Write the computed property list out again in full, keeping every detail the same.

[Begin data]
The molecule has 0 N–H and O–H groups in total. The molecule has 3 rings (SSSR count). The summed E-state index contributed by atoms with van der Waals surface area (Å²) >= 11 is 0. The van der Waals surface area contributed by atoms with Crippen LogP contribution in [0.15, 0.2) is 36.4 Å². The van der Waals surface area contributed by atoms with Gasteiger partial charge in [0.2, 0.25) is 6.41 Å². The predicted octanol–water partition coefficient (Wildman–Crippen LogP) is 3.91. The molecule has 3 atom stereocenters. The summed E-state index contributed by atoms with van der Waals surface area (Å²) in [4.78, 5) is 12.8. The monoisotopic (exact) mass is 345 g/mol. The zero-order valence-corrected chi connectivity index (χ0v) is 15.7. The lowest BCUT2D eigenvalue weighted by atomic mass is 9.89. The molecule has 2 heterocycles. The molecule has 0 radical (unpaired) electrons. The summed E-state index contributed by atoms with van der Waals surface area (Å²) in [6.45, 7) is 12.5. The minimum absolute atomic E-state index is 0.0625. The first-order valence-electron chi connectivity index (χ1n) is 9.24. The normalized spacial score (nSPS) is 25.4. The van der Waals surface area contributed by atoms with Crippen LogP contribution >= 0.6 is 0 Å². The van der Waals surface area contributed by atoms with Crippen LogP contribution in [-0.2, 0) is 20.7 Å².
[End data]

The molecule has 0 N–H and O–H groups in total. The molecule has 3 rings (SSSR count). The summed E-state index contributed by atoms with van der Waals surface area (Å²) >= 11 is 0. The van der Waals surface area contributed by atoms with Crippen LogP contribution in [0.15, 0.2) is 36.4 Å². The van der Waals surface area contributed by atoms with Gasteiger partial charge in [0.2, 0.25) is 6.41 Å². The predicted octanol–water partition coefficient (Wildman–Crippen LogP) is 3.91. The molecule has 3 atom stereocenters. The summed E-state index contributed by atoms with van der Waals surface area (Å²) in [4.78, 5) is 12.8. The monoisotopic (exact) mass is 345 g/mol. The zero-order valence-corrected chi connectivity index (χ0v) is 15.7. The lowest BCUT2D eigenvalue weighted by atomic mass is 9.89. The molecule has 2 heterocycles. The molecule has 0 radical (unpaired) electrons. The summed E-state index contributed by atoms with van der Waals surface area (Å²) in [6.45, 7) is 12.5. The minimum absolute atomic E-state index is 0.0625. The first-order valence-electron chi connectivity index (χ1n) is 9.24. The normalized spacial score (nSPS) is 25.4. The van der Waals surface area contributed by atoms with Crippen LogP contribution >= 0.6 is 0 Å². The van der Waals surface area contributed by atoms with Crippen LogP contribution in [-0.2, 0) is 20.7 Å².